Using their myelin-bound particles, the researchers were able to both prevent the initiation of MS in their mouse model as well as inhibit its progression when injected immediately following the first sign of clinical symptoms.
The research team is now hoping to begin phase I clinical trials using this new technology. The material that makes up the particles has already been approved by the U.S. Food and Drug Administration and is currently used in resorbable sutures as well as in clinical trials to deliver anti-cancer agents. Miller believes that the proven safety record of these particles along with their ability to be easily produced using good manufacturing practices will make it easier to translate their discovery into clinical use.
"I think we've come up with a very potent way to induce tolerance that can be easily translated into clinical practice. We're doing everything we can now to take this forward," said Miller.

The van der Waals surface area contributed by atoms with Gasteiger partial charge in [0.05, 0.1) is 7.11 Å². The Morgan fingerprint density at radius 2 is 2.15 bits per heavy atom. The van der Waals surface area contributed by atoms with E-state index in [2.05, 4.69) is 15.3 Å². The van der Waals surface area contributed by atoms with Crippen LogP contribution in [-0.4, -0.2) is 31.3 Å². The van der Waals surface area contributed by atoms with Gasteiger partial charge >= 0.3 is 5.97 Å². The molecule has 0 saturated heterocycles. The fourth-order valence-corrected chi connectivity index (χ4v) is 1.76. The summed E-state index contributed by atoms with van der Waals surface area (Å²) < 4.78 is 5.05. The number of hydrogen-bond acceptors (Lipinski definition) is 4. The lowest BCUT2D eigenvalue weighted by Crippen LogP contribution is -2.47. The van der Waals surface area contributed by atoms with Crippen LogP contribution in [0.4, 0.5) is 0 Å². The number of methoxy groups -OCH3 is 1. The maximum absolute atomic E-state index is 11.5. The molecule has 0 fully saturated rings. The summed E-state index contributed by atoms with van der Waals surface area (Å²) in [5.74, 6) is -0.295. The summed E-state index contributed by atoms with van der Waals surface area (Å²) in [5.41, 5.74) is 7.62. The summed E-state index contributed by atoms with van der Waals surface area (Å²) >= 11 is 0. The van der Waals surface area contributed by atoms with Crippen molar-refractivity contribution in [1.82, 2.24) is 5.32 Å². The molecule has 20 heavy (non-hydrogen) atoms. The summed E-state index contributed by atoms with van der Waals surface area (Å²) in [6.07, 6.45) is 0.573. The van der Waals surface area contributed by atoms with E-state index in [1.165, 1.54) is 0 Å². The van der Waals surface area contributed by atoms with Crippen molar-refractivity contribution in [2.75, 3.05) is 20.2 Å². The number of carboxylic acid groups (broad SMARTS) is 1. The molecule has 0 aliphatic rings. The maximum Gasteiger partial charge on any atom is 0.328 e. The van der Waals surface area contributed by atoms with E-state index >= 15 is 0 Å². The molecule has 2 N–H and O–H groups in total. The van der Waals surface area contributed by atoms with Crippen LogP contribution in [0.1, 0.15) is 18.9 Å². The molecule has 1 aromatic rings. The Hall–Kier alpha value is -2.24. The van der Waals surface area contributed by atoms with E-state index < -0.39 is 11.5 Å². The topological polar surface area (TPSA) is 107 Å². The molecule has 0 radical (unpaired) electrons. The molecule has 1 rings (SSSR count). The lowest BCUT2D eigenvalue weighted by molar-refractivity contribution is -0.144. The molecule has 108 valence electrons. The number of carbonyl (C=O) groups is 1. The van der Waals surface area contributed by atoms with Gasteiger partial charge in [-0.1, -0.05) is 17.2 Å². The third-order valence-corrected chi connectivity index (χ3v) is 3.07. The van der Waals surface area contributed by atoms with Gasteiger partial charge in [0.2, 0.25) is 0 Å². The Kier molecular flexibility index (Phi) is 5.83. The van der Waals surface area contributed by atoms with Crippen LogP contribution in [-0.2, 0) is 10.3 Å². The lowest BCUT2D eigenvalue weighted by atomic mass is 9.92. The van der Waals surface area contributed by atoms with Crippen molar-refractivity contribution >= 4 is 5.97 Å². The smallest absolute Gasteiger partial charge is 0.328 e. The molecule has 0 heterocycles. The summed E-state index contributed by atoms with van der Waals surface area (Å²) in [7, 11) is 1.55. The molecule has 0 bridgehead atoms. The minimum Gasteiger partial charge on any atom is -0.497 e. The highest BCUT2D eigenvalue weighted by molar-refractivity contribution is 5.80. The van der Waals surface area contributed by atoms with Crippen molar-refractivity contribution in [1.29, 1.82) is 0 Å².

In addition to its potential use for the treatment of MS, the researchers have shown in the lab that their therapy can induce tolerance for other autoimmune diseases such as type I diabetes and specific food allergies. They also speculate that transplant patients could benefit from the treatment which has the potential to retract the body's natural immune response against a transplanted organ. Dr. Christine Kelley, NIBIB director of the Division of Science and Technology, points to the unique collaboration between scientists and engineers that made this advance a reality.
"This discovery is testimony to the importance of multidisciplinary research efforts in healthcare," said Kelley. "The combined expertise of these immunology and bioengineering researchers has resulted in a valuable new perspective on treating autoimmun
|Contact: Margot Kern|
NIH/National Institute of Biomedical Imaging & Bioengineering